I hope that Linda and the rest of my readers found this discussion to be clear and helpful, and that you'll try this stitch next time you want something really warm to wear or use as a blanket.

For other interesting Knitting Articles please check out KnittingGuru. I am always happy to answer your questions at Ask the Guru.

7 comments:

Carol said...

Thank you for posting this - I always like learning alternate names for the same stitch pattern. Would this lie flat enough for a blanket edge or does it tend to curl? It looks like it would make a very nice edging around a basic blanket.

KnittingGuru Blog said...

Hi Carol,

I'm glad you liked this tutorial post. You can see more on my website -- www.knittingguru.com.

I knit the samples to answer Linda's question and photographed them while the stitch was still on my needles. The fabric does lie flat and would be flatter still after a little steam blocking. I think this would make a nice tailored blanket edge. Just remember, if the blanket itself is in another stitch such as stockinette, you do need to knit the edge in half-linen stitch separately since it requires many more rows per inch than most other stitches and would cause puckering if you tried to knit it along with another stitch. So... just knit a narrow band and overcast it to the blanket. Using a contrasting color for the overcast might add a nice design element.

Good luck with your blanket!

Holly said...

I do the linen stitch a lot. It seems to work better if you go two sizes up in your needles. So if the yarn would normally take a 6 US, try an 8 US. I also give the fabric a snap as I go along as this seem to help set the stitch. It's fabulous for multi colors of variegated yarns -- try changing every four rows. The slip stitches are then pulled up into the next rows and you get something that looks like an Impressionist painting.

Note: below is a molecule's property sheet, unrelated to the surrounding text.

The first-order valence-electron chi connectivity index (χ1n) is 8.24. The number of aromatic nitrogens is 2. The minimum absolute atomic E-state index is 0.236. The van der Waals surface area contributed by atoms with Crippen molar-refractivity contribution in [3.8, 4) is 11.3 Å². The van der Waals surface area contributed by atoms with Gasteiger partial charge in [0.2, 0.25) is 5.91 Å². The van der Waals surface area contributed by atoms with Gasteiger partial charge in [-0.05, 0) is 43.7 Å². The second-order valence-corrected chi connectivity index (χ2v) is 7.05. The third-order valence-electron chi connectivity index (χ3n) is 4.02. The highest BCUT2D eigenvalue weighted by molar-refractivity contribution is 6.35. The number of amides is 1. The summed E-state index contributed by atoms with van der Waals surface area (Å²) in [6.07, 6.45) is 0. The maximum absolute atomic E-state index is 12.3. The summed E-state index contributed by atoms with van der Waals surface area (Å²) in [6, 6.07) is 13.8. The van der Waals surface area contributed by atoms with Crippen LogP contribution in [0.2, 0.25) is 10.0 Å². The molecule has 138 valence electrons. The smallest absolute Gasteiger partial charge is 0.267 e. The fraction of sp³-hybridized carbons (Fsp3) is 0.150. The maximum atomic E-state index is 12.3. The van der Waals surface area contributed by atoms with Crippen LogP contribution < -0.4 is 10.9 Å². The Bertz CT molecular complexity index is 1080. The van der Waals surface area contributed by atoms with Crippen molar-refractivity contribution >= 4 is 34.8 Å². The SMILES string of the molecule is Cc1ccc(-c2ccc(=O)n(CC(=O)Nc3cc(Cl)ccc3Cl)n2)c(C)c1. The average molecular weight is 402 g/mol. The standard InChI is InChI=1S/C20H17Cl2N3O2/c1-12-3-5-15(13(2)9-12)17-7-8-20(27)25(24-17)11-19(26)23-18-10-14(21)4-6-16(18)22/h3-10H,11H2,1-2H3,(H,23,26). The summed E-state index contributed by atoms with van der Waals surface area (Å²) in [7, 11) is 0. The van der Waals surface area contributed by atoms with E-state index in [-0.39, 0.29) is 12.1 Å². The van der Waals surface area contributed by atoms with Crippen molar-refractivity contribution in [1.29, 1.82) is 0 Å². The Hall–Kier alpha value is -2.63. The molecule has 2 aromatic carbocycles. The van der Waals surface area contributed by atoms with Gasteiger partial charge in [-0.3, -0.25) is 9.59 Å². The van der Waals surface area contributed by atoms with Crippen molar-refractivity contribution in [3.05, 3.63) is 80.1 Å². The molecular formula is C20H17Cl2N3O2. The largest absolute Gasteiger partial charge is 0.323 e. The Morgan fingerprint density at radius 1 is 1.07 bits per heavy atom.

KnittingGuru Blog said...

It's true that the stitch is very nice. I actually liked it when I used the size 10 needle which was 4 sizes up from what you would expect with sport yarn.

I find slip stitches to be very versatile as long as you understand their tendency to pull in and are willing to use a little more yarn than you might expect.

Susan said...

That's an excellent explanation. At first, while reading and seeing the off-white photos, I was thinking you needed to show the bi-color, then, there it was!
I use the linen stitch frequently - that's the one where you also do the same on the purl side. That makes for an even sturdier fabric.

KnittingGuru Blog said...

Glad you liked the explanation, Susan.
I'm afraid that making linen stitch even sturdier would be too unyielding for my taste, though. Unless you were knitting a rug, perhaps.

I personally like my knits to drape and so I have loosened up on my gauge over the years. I know it's a matter of taste, but having developed Carpal Tunnel Syndrome in both wrists also led me to loosen up and I've been glad ever since.

shirlgirl said...

Thank you so much for the illustrations. It is much easier for me to see pictures than watch a video.
Shirley.